Able and Willing

By: David Yu | Mon, Jan 16, 2006
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Market value is generally determined by the price agreed upon between a seller who's willing to sell and a buyer who's able and willing to buy. Essentially, it's all about how much money (ability) and how much interest (willingness) in selling and buying out there. The money nowadays is, of course, plentiful and the interest in buying appears to be stronger than selling. Therefore, the stock market's sub-par performance in the last 2 trading days simply means that the market's merely taking a breather. And, regardless of my long-term bearish view of the market and our economy, the New Year rally seems likely to continue this week.

As I've mentioned in the past, the principle of the "Supply-side Economics" (a.k.a. Reaganomics) is to provide the best business environment for corporations to maximize profits and to prevent the financial market from collapsing. One way to accomplish that is to inject liquidity into the financial system. Even though the Fed's recent rate tightening cycle appears to be putting consumer spending (and the housing market) in jeopardy, that's just the demand side of the equation that may have to be sacrificed in order to keep the inflation contained.

In so doing, the Fed has raised rates 13 consecutive times while flooded the system with liquidity. The 52-week moving average of the change of M3 money supply from the preceding week had only fallen below the $6 billion mark once since 1997 (see blue box on Chart 1). The blue box is enlarged (Chart 2) to provide a better visual of the two recent periods (red vertical lines) where the latest M3 uptrend made higher lows. Zooming in on these two periods (Chart 3), we see that they occurred in August 2004 and then in May 2005.

Chart 1

Chart 2

Chart 3

What's worth noting is that the market (the Nasdaq) trends in near perfect sync with this 52-week moving average of the weekly M3 changes. When comparing Chart 3 with Chart 4, it's not difficult to see that the NASDAQ's rise and fall during the period of August 2004 through April 2005 (see blue arrows on both charts) were in positive correlation with the 52-week moving average of the weekly M3 changes. And lately, the Nasdaq has gained about 25% since the 52-week moving average started trending higher again in May of 2005.

Chart 4

The increase of liquidity is also reflected in the surge of equity funds net cash flows. From the outflow of $5.80 billion for the week ended Dec. 21, 2005 to the inflow of $5.87 billion last week, a total increase of $11.67 billion had entered the equity funds in the past 4 weeks (Chart 4). Money may no longer have as much purchasing power, but it's indeed plentiful.

Chart 5

Technically, my proprietary Market Strength Index as well as my 12-indicator summation continue to move higher after giving buy signal on January 5, 2006. And my positive market strength indicators are further confirmed by the % of stocks above their 200-day moving averages. This indicates that there has been stronger interest in buying than selling.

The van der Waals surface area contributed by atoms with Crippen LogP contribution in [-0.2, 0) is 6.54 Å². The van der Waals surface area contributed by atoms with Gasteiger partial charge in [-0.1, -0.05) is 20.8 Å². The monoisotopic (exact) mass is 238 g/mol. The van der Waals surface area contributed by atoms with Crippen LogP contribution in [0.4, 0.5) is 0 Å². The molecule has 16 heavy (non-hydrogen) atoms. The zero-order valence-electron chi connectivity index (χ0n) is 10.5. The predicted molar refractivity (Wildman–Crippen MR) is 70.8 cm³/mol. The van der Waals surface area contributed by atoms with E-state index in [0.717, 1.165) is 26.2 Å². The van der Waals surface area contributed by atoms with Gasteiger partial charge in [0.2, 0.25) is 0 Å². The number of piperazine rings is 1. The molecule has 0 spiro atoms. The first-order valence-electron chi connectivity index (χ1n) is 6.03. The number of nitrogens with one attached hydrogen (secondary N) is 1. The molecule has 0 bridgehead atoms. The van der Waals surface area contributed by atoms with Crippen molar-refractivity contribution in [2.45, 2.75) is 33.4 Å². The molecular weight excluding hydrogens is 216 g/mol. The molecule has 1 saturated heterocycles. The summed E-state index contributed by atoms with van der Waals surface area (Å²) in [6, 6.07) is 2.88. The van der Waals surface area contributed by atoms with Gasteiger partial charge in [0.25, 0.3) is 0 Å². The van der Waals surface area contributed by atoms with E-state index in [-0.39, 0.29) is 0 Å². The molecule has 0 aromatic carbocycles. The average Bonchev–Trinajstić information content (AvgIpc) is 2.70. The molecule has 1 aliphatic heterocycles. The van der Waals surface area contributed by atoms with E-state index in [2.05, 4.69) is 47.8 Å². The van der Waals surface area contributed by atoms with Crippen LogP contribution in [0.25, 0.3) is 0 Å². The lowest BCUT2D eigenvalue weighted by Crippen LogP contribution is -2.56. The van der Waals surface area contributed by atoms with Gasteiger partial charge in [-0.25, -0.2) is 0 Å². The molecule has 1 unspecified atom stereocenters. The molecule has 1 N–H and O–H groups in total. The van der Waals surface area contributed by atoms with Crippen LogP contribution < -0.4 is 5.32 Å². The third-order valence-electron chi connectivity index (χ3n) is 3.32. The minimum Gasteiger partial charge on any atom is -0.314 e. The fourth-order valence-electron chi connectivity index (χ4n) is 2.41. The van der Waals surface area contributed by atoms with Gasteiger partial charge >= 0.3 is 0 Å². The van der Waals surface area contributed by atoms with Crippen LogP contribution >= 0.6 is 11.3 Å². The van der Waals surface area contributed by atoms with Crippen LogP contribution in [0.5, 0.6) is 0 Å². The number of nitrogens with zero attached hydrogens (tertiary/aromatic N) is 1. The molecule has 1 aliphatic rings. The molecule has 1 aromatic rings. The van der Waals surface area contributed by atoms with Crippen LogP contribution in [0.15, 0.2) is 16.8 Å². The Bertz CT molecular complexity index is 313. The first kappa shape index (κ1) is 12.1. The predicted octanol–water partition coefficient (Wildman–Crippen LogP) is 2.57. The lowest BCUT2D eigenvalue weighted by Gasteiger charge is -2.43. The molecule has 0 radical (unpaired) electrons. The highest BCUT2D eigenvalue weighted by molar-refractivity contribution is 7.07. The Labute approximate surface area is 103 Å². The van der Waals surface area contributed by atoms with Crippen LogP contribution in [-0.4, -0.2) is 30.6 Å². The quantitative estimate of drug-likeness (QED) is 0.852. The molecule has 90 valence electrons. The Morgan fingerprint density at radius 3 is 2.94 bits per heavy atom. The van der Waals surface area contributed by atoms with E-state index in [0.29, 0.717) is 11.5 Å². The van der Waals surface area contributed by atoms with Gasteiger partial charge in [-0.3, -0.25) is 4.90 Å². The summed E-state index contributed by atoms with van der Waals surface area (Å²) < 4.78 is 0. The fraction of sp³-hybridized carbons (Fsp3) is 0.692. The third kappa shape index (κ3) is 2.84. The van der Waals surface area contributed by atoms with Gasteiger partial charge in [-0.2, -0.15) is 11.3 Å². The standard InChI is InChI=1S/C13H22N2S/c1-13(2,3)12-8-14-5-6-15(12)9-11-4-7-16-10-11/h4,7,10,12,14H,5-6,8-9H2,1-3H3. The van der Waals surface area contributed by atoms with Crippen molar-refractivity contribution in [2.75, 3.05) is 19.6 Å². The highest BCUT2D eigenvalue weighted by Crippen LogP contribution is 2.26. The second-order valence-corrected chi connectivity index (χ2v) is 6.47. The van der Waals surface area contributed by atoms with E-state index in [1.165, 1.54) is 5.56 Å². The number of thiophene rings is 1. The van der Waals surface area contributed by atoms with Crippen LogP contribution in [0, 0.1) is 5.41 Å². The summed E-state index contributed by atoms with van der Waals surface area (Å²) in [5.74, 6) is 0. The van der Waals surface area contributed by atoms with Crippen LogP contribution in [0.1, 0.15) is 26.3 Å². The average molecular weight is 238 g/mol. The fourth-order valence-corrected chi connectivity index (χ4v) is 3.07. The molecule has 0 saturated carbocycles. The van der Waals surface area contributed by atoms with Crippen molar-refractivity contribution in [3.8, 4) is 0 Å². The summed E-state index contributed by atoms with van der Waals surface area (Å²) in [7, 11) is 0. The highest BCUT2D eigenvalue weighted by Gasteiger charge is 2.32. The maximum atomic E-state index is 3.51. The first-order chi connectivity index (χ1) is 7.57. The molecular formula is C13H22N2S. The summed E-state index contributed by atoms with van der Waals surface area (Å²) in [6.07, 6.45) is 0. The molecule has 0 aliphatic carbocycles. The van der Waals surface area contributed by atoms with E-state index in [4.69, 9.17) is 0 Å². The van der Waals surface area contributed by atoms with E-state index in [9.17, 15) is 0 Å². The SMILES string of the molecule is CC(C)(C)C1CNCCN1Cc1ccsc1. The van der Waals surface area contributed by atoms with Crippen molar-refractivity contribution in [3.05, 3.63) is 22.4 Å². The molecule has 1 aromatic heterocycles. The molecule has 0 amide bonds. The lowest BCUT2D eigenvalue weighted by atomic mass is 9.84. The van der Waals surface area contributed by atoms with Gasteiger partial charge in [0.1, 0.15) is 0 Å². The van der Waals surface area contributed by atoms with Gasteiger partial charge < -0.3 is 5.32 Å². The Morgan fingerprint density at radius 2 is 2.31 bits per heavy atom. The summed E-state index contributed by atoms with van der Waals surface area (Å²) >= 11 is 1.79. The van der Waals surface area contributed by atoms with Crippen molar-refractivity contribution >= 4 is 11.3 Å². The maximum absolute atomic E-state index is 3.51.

Currently, more than 70% of the NYSE stocks and more than 55% of the Nasdaq stocks are traded above their 200-day moving averages. The 200-day moving average is perhaps one of the simplest yet the most important technical indicators. Professor Jeremy Siegel thought so. One of the simple investment rules mentioned in his book, Stocks for the Long Run, was the 200-day moving average. In addition, editor of the McClellan Market Report, Tom McClellan, whose parents invented the McClellan Oscillator, uses 40-week cycle analysis as one of his most reliable technical analysis tools. Of course, 40 weeks equal 200 trading days. In any case, 55.78% of the Nasdaq stocks over their 200-day moving averages can't be all that bearish, especially when this indicator has formed a bullish Ascending Triangle continuation pattern (see Chart 6 below).

Chart 6 shows that as the right side of the triangle grows narrower, the % above 200-day MA indicator is attempting to break above 55% for the third time since December 2004. And, judging from the sequence of higher lows, it may do just that this time. If and when it breaks out of the 55% resistance, the 55% would become the new support with a probable target of further ascend to 80-85%. This would coincidentally match the previous top formed in the 2nd half of 2003. Then, it'd be all over; it may come crashing down just as hard afterwards. The Nasdaq lost over 400 points from January 2004 to August 2004 while the %-Above-200MA dropped all the way from 80% to just around 20%.

Chart 6

But, before it's over, it's not over. There are plenty of able and willing buyers out there that are going to keep this New Year rally going for a while.


David Yu

Author: David Yu

David Yu,
Davids Stock Market Chartmentary
email: david_3011 @
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